In his “Europe’s Unfinished Currency”, Thomas Mayer gives us a highly readable account of the political origins of the European Union and its currency and its current weaknesses and promise.
Vito Tanzi has again given us a solid economic explanation of what went wrong and why, and what can be done about it. Governments have grown too large, have spent way too much money, and have tried to get out of the mess through the inappropriate use of monetary policy rather than by drastically cutting spending.
Sharman’s book is a most interesting contribution to the discourse on the current measures to control money laundering and, to a lesser extent, terrorist financing.
Inflation is the work of the devil, because it respects appearances without destroying anything but the realities. Jacques Rueff
Detlev Schlichter says that “Today’s mainstream view on money is logically incoherent because it is in fundamental conflict with essential aspects of money and money’s role in a market economy.”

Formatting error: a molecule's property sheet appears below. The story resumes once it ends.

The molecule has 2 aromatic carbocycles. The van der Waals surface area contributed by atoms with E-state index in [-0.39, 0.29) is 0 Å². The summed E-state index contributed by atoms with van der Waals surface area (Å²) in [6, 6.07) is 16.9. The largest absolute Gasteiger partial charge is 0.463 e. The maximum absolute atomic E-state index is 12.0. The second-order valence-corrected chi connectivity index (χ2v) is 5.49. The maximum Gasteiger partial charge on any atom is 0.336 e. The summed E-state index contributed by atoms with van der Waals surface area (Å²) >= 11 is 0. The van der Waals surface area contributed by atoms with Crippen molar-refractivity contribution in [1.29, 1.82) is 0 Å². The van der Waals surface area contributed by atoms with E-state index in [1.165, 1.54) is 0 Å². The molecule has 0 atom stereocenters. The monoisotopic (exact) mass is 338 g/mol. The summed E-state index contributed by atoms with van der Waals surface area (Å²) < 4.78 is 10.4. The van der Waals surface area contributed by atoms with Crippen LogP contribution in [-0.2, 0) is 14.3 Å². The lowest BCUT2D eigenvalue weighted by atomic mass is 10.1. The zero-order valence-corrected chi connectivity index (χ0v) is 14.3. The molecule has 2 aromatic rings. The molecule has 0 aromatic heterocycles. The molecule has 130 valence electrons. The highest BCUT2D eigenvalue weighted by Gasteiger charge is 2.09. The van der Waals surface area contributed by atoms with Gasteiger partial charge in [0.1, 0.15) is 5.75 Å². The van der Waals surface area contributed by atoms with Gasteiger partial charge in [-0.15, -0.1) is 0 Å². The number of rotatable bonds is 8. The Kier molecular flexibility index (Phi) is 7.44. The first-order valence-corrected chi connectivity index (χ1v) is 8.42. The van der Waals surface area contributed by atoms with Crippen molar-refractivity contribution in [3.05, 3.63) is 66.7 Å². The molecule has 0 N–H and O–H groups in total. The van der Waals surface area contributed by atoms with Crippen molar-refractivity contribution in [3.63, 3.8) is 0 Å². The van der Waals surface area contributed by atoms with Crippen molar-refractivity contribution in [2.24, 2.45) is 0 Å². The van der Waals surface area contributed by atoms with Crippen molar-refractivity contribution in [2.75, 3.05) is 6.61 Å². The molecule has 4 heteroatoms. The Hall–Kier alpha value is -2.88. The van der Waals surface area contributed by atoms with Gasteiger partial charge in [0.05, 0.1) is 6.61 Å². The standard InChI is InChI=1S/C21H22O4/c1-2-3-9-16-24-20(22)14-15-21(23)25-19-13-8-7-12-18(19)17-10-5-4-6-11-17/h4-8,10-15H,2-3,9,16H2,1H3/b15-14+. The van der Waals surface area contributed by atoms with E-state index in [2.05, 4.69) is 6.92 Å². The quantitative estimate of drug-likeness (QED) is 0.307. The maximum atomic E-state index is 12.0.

“The Treaty includes no provisions for the economic rehabilitation of Europe, – nothing to make the defeated Central Empire into good neighbours, nothing to stabilise the new States of Europe …
How are you going to protect yourself when the international monetary system collapses? In his new book “The Death of Money” James Rickards argues that it is a near certainty that the existing monetary system will collapse.
Kenneth Garbade, a senior vice president at the Federal Reserve Bank of New York, has written extensively on the development of the market for US Treasury securities, including at least nine single- or co-authored articles (most of which appear in Economic Policy Review).
What really caused the world’s greatest financial crisis? The prevailing narrative, as articulated by President Obama and his allies, was that the crisis was caused by insufficient government regulation.
At the beginning of the Great Depression, world trade dropped by an “astounding 65 per cent in gold-dollar terms”.
Book review from Warren Coats, CFR Editorial Board member, ex IMF and specialist adviser to central banks of "The Shifts and the Shocks" from Martin Wolf, generally considered one of the most influential writers in his field.
Robert Pringle’s The Money Trap should be very high on the list of books for anyone wanting to understand the weaknesses and flaws in the existing approaches to national monetary and banking policies and the international arrangements that link them.
At the end of the first chapter I was frustrated, as I was looking for a
theoretical analysis and conclusion regarding corporate governance in